[0072]FIG. 4 expands the rules and the rule numbers of FIG. 3, and shows examples of number of searches information Flags, search related information Srch.Tag (these search tags correspond to the rule numbers in FIG. 3), fields which have been grouped together, next Flags which consist of information for the next round of searching relating to number of searches, Assoc.Tags (association tags) which consist of information related to comparison, and actions, all of which are stored in the content addressable memory 621 and the search result storage device 623.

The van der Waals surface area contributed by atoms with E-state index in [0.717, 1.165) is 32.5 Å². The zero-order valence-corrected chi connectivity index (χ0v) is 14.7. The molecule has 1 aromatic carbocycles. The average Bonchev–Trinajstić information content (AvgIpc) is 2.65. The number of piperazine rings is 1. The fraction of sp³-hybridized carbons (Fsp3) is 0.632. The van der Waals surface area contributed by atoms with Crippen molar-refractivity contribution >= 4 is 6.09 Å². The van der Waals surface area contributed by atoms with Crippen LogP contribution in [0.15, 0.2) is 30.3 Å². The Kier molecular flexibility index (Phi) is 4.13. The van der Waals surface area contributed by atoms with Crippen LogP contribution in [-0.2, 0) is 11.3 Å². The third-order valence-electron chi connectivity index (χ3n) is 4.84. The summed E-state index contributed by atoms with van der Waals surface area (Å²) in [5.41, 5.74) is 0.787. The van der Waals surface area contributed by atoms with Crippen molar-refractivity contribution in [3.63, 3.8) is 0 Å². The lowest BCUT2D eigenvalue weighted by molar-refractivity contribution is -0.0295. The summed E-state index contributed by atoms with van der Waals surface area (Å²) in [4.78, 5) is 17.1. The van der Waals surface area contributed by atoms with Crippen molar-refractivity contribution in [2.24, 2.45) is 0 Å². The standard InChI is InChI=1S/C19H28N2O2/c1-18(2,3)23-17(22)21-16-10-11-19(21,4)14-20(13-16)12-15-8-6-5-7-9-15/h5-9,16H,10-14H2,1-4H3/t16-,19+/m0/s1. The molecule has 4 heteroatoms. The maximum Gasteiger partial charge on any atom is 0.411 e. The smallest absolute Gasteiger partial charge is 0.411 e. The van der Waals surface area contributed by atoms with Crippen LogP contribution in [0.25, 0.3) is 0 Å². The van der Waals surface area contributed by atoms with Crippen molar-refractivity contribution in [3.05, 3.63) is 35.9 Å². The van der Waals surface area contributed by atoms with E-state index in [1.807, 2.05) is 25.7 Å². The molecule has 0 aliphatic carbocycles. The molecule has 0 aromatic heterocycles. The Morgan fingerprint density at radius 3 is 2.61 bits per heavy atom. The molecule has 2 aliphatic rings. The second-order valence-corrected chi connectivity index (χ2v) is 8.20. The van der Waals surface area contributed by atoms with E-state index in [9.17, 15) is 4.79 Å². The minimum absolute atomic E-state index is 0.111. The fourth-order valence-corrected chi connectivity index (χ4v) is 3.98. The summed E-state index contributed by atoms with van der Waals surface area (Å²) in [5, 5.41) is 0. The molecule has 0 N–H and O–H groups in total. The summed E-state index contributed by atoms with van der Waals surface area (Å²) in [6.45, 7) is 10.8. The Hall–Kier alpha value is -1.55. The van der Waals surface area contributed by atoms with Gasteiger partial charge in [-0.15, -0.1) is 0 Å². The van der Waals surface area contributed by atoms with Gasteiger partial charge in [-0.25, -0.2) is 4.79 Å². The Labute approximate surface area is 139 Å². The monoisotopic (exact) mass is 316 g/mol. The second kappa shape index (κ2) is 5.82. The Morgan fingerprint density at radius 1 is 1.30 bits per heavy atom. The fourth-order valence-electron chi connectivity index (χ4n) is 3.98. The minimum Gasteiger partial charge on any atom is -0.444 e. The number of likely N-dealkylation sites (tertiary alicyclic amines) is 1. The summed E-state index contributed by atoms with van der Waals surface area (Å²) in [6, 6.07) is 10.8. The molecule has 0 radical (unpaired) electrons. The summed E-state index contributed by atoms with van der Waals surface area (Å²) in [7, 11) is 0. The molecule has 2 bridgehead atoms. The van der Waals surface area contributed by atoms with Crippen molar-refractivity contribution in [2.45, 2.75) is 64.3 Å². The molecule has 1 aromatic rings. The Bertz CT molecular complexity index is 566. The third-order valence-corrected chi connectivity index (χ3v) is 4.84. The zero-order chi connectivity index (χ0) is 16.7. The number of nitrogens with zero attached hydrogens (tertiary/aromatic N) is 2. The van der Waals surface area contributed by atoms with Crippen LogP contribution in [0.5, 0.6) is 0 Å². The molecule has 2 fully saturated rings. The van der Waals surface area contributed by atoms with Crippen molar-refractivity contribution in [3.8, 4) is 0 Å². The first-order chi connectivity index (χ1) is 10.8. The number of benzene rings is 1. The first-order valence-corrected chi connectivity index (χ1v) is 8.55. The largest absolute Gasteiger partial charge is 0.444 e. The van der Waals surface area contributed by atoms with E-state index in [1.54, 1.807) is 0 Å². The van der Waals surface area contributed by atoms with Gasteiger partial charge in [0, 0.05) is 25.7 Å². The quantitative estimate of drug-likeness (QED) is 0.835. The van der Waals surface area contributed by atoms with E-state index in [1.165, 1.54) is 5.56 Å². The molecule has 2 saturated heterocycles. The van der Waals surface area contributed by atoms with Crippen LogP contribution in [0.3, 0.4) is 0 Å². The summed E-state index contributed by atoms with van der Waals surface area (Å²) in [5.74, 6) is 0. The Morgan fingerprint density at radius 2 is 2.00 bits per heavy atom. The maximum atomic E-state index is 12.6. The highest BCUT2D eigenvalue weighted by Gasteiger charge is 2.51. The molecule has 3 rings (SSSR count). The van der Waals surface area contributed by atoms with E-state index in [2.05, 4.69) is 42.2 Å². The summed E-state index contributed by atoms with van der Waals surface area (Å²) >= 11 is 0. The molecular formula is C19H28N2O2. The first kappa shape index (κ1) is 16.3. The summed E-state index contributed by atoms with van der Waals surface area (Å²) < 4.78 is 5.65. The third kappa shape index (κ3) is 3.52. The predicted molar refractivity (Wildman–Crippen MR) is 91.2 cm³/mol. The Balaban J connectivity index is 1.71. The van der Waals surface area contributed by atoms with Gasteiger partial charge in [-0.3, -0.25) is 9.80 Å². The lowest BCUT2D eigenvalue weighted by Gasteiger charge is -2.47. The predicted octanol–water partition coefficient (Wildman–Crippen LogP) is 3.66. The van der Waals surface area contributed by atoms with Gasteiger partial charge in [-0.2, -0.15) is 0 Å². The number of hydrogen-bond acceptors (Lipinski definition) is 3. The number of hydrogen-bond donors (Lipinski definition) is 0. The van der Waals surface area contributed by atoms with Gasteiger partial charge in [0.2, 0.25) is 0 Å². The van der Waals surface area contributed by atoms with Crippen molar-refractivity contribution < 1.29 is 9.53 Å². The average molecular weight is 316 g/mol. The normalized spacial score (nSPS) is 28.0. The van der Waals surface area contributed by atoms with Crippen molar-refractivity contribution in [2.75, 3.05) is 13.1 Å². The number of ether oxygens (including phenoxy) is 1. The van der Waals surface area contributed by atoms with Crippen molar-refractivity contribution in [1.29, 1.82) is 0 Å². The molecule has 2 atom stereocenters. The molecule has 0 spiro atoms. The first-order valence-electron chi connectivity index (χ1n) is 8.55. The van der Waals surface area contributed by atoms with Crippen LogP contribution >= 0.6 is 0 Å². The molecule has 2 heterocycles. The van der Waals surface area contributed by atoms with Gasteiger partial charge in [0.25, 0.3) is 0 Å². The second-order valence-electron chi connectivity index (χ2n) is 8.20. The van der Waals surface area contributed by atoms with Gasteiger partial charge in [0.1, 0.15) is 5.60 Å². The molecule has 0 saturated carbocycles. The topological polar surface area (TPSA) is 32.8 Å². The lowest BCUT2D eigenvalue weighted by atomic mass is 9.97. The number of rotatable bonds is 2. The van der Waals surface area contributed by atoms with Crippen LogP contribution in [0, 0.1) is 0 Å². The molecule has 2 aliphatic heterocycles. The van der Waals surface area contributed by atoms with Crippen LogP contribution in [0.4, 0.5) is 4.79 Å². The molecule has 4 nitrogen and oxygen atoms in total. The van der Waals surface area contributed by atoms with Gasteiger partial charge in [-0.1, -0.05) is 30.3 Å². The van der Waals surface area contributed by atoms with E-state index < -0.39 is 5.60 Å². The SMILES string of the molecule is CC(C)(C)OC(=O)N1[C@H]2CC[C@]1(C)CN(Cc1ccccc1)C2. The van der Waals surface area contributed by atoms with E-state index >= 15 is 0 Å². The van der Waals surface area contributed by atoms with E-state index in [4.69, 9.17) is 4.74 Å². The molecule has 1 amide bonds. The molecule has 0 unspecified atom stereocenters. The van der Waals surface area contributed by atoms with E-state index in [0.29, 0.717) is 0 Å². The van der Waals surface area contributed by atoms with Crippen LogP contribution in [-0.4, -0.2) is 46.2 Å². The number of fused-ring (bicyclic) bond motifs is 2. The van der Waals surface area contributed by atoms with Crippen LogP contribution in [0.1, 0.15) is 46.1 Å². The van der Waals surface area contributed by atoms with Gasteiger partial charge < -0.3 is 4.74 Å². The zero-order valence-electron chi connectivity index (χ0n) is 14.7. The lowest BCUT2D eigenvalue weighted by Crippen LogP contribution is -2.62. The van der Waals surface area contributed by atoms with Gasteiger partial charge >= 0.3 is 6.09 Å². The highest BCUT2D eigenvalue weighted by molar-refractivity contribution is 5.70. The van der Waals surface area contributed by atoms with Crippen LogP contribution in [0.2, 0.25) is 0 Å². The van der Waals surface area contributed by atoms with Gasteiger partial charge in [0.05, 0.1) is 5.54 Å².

[0073] Reference symbols 11 a-1, 12 a-1, 13 a-1, and 14 a-1 correspond to group number 0, and store in the content addressable memory number of searches information Flags which have the same value 0 as the group number and fields which correspond to rules numbers 0 through 3;11 a-2, 12 a-2, and 13 a-2 correspond to rules numbers 0 through 2 of group number 1, and store in the content addressable memory number of searches information Flags which have the same value 1 as the group number, search related information Srch.Tags which have the same values 0 through 2 as the rule numbers, and fields which correspond to rules numbers 0 through 2; 11 a-3, 12 a-3, 13 a-3, and 14 a-3 correspond to group number 0, and store next Flags, comparison related information Assoc.Tags which have the same values as the rule numbers, and actions which correspond to rules numbers 0 through 3; and 11 a-4, 12 a-4, and 13 a-4 store actions which correspond to rules numbers 0 through 2 of group number 1. It should be noted that “X” in the figure means that any value that is inputted is acceptable. Furthermore, as will be clear from the above explanation, although in the search related information Srch.Tags and in the comparison related information Assoc.Tags which are appended to a single rule the value of the same rule number (refer to FIG. 3) is set, in this first preferred embodiment of the present invention, the titles may be changed by storing these data fields individually. In other words, the rule numbers which are stored in the content addressable memory 621 are taken as the search related information Srch.Tags, and the rule numbers which are stored in the search result storage device 623 are taken as the comparison related information Assoc.Tags.